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Digital Subscriptions > The Hedge Fund Journal > Issue 119 - January 2017 > Recent CFTC Rule Changes That Affect Hedge and Private Equity Fund Managers

Recent CFTC Rule Changes That Affect Hedge and Private Equity Fund Managers

In recent weeks, the US Commodity Futures Trading Commission has issued several final rules and rule proposals that directly affect hedge fund managers that trade in futures contracts (and in other commodity interests) and private equity fund managers with portfolio companies that may, as part of a hedging or raw materials acquisition effort, engage in commodity interest transactions. All fund managers should review these changes to determine if they present limitations on their business or require regulatory relief filings; registered commodity pool operators and commodity trading advisors, of course, should review all of the developments discussed in this article.

Expanded Position Limits

On Dec. 5, 2016, the CFTC reproposed rules that would, if adopted, expand the scope of the existing federal position limits regime for exchange-traded futures contracts (the “Reproposal”).1

CFTC rules currently impose position limits for nine futures and commodity options contracts (the “Legacy Contracts”). In 2011, the CFTC adopted rules to expand the position limits regime beyond the Legacy Contracts, but these rules were quickly vacated — on technical grounds — by a federal district court. In 2013, the CFTC again put forth a proposal for expanded position limits and most recently supplemented that proposal in May 2016. No final rule was adopted, however, and the CFTC issued the Reproposal earlier this month based on public comment and related reviews by the CFTC Staff.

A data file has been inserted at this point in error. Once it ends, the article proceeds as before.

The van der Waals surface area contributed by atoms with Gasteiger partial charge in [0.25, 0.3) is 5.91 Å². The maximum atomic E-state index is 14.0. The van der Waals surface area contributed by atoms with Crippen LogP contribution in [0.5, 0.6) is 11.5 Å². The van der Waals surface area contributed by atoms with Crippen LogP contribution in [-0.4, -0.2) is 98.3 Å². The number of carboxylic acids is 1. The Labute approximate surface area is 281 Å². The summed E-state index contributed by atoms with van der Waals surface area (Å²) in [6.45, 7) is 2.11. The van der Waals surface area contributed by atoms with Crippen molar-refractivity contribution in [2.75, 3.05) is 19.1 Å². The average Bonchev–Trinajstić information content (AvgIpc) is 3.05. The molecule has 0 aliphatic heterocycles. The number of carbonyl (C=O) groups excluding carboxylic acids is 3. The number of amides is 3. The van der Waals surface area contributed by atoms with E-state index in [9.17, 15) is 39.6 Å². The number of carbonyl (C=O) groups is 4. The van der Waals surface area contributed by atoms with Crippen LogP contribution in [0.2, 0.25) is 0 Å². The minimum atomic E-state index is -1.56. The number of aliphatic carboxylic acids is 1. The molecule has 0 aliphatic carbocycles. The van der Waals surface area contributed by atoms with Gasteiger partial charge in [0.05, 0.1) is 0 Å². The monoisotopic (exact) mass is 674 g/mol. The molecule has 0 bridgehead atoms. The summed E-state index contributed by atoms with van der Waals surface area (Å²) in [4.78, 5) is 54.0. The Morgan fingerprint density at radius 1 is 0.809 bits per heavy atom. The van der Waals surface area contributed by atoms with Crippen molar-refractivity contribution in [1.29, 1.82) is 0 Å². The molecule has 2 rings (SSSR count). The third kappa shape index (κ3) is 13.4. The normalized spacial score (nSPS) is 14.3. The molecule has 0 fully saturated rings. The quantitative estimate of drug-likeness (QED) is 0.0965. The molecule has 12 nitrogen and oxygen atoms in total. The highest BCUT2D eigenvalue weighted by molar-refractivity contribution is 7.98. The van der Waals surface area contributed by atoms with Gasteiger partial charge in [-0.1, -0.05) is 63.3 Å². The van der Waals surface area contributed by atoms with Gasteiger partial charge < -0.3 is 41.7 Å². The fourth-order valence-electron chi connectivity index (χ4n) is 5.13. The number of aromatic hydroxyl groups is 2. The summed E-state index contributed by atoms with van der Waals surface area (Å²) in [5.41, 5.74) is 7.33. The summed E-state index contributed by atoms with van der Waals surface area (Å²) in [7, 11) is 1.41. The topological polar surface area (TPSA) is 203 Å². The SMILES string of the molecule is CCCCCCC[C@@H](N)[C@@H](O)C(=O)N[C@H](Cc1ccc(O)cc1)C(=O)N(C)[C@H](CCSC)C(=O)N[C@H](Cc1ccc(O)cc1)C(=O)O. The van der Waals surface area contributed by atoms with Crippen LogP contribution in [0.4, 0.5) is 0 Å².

The Reproposal, if adopted, would:

• Establish federal limits on speculative positions in 25 core physical commodity futures contracts (the actual numerical limits were set by the CFTC based on statistical analyses of the normal trading levels for futures and other referenced contracts in actual trading);

• Require their economically equivalent “referenced contracts” (i.e., options and swaps) to count towards such limits; and

• Clarify and, in some ways, expand the use of the “bona-fide hedging” position limits exemption.

The Reproposal also requested comments on the possibility of delaying the compliance date of any final rule to Jan. 3, 2018 (which would align CFTC position limits rules with new EU position limits rules scheduled to go into effect on that date).

While the Reproposal could represent an important expansion of the CFTC’s direct role in the markets, it will fall to the CFTC commissioners, and especially the new chairman, who are appointed by the new presidential administration to finalize these changes. While it is quite possible that the CFTC will revisit, modify or even abandon the Reproposal, in the interim, all fund managers that trade in the futures markets should review the new position limits to determine whether they, if adopted, would negatively affect their trading and investment program. Of course, any fund manager that seeks to rely on the hedging exemption should also review the changes to that exemption contained in the Reproposal.

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